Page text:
One of the world’s richest men – the CEO of the global firm after which FIU’s school of construction is named – arrived on campus this week to something of a rock star welcome.
The celebrated Spanish industrialist spoke at MMC to a select group of students, administrators and guests eager to hear about his rise from a middle class family to number 259 on the Forbes list of billionaires. The former lawyer and civil engineer and one-time vice president of Spain’s economic affairs detailed how hard work and a willingness to take risks have paid off. And interlaced between his promotion of “education, innovation and infrastructure” as the foundations for commercial success: a deep and abiding sense of humanity.
“It was very inspirational,” said College of Engineering & Computing Interim Dean Ranu Jung about the address by Juan-Miguel Villar Mir. “One thing he talked about was work, work, work, no matter what you do, honesty and integrity, taking care of your health and, most importantly,” she added, “serving others.”
The 84-year-old also highlighted the value of a methodical approach to business while respecting “the dignity of all persons,” a message that motivated graduate construction management student Shivkumar Patil.
“It gave me a proper vision on how to set your goals,” Patil said. “It gave me a broad perspective on how great leaders think.”
Villar Mir has grown an empire by buying up failing operations. In 1987, he paid less than $1 for the debt-laden, Madrid-based builder Obrascon. He turned the company around, merged it with another and within four years had it listed on the Spanish stock exchange. That was just the beginning for Villar Mir, who has since purchased one business per year, on average, to add to a conglomerate that today is the largest independent producer of hydroelectric power in Spain, the world’s leading manufacturer of silicon metal and a major fertilizer producer and real estate developer. The construction company, meanwhile, has morphed into Obrascon Huarte Lain, or OHL for short, and builds railways, ports, airports and more in 30 countries.
“Here is somebody who has been a world leader in this space, who has been able to take companies that are not working and making the impossible into the possible,” Jung said. “It’s exactly what FIU’s president talks about, and he has been doing it in the global field.”
In 2008, Villar Mir and OHL came looking for a South Florida firm to add to the company’s growing international construction portfolio. While they did not find one in need of rescuing, they did come across the successful Arellano Construction. Negotiations resulted in the creation of the subsidiary OHL Arellano.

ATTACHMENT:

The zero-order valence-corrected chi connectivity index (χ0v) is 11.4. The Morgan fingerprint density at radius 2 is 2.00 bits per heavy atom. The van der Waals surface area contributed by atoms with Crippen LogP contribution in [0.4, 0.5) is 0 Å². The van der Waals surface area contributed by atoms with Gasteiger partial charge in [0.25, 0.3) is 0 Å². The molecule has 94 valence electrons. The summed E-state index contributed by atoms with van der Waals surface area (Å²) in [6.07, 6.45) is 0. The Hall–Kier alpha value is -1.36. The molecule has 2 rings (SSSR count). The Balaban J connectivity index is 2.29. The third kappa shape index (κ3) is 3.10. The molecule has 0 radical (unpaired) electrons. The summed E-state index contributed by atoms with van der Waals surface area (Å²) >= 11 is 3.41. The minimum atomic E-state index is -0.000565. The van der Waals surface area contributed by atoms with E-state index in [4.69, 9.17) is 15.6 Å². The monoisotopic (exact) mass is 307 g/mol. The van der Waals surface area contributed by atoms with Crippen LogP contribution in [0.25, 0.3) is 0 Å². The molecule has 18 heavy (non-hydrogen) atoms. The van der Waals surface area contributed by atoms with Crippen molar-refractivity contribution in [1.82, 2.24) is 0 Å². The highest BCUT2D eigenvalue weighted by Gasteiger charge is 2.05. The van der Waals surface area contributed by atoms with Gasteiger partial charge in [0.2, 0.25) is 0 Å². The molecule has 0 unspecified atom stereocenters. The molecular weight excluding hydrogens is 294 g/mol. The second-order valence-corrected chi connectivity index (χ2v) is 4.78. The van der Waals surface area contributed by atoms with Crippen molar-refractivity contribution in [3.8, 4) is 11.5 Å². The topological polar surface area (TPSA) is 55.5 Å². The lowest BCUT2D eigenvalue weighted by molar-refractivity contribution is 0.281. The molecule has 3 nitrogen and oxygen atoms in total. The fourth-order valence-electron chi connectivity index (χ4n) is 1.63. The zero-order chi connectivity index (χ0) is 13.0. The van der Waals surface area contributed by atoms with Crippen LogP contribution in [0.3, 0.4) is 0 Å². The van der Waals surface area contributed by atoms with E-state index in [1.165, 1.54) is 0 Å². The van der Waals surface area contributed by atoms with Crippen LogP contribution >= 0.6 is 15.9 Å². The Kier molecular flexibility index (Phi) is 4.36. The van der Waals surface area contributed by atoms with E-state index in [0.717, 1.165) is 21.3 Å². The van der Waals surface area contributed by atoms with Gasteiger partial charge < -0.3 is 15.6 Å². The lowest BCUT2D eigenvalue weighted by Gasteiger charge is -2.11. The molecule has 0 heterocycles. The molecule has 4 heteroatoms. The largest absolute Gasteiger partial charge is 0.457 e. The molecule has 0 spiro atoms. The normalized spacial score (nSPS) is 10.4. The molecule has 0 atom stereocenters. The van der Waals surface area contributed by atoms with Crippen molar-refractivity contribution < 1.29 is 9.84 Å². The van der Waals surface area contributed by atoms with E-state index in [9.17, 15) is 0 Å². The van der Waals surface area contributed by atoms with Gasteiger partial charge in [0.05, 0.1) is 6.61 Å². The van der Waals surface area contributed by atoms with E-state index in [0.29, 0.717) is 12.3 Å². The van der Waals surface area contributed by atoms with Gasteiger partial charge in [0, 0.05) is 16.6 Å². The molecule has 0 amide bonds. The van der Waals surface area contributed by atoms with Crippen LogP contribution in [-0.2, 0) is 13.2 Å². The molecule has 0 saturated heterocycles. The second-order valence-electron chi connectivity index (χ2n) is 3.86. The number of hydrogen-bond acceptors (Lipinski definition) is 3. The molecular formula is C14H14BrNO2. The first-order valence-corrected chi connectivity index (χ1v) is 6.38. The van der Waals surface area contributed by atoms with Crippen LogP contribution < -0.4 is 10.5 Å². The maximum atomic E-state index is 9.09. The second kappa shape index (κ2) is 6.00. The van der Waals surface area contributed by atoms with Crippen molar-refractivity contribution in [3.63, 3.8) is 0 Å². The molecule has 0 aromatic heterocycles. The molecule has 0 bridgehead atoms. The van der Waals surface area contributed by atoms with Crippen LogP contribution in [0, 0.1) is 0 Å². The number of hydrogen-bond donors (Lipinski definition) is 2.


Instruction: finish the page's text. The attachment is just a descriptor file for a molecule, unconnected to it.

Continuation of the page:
The founder of the original Miami-based company, Augustin Arellano Sr., who is a member of the FIU Foundation Board of Directors, eventually introduced Villar Mir to FIU’s school of construction. With its diverse student body and a strong focus on academic excellence, the school left a good impression on the entrepreneur, and a transformative gift soon followed.
The renamed OHL School of Construction has since been able to make important facility improvements and other upgrades that remain critical to educating the next generation of construction professionals for South Florida and beyond.
“My pride is today bigger and bigger in having created here the OHL School of Construction and in doing so, our contribution to drive the growth and well being of many countries in the world,” Villar Mir said in his campus remarks.
Irtishad Ahmad, director of the school, said its association with a recognized name in the industry sends a powerful message that “We also want to be a global leader in education and research.” Those two commitments are evident in the school’s high-tech building information modeling lab, opened last year and supported in large part by a gift from alumnus Chad Moss and his firm, and its emphasis on hands-on learning in the field.
The latter effort received a high-profile boost at the announcement in 2013 of international internships available to FIU students at the OHL Madrid headquarters. Every summer, two lucky construction management majors have the chance to visit job sites, meet with industry professionals and take on specific duties related to projects around the world.
Felipe Martinez Hernandez ’15 and Alejandro Falgons ’14 agreed the experience helped them stand out to prospective employers when looking for jobs after graduation. The two now work for Kaufman Lynn Construction in South Florida.
“It really is a big deal,” Falgons said of the internship program. “It really did push us to a new level, and our horizons have opened up. We owe our careers to OHL.”
Those sentiments likely would have gratified Villar Mir, who before taking a question from the audience and posing for photos ended his talk with a Power Point slide in which he shared “Two key ideas to consider in all aspects of our lives.” It read: 1) serve others 2) bring happiness to others.
This post “Billionaire benefactor shares secrets of success at OHL School of Construction gathering” was originally published on FIU News.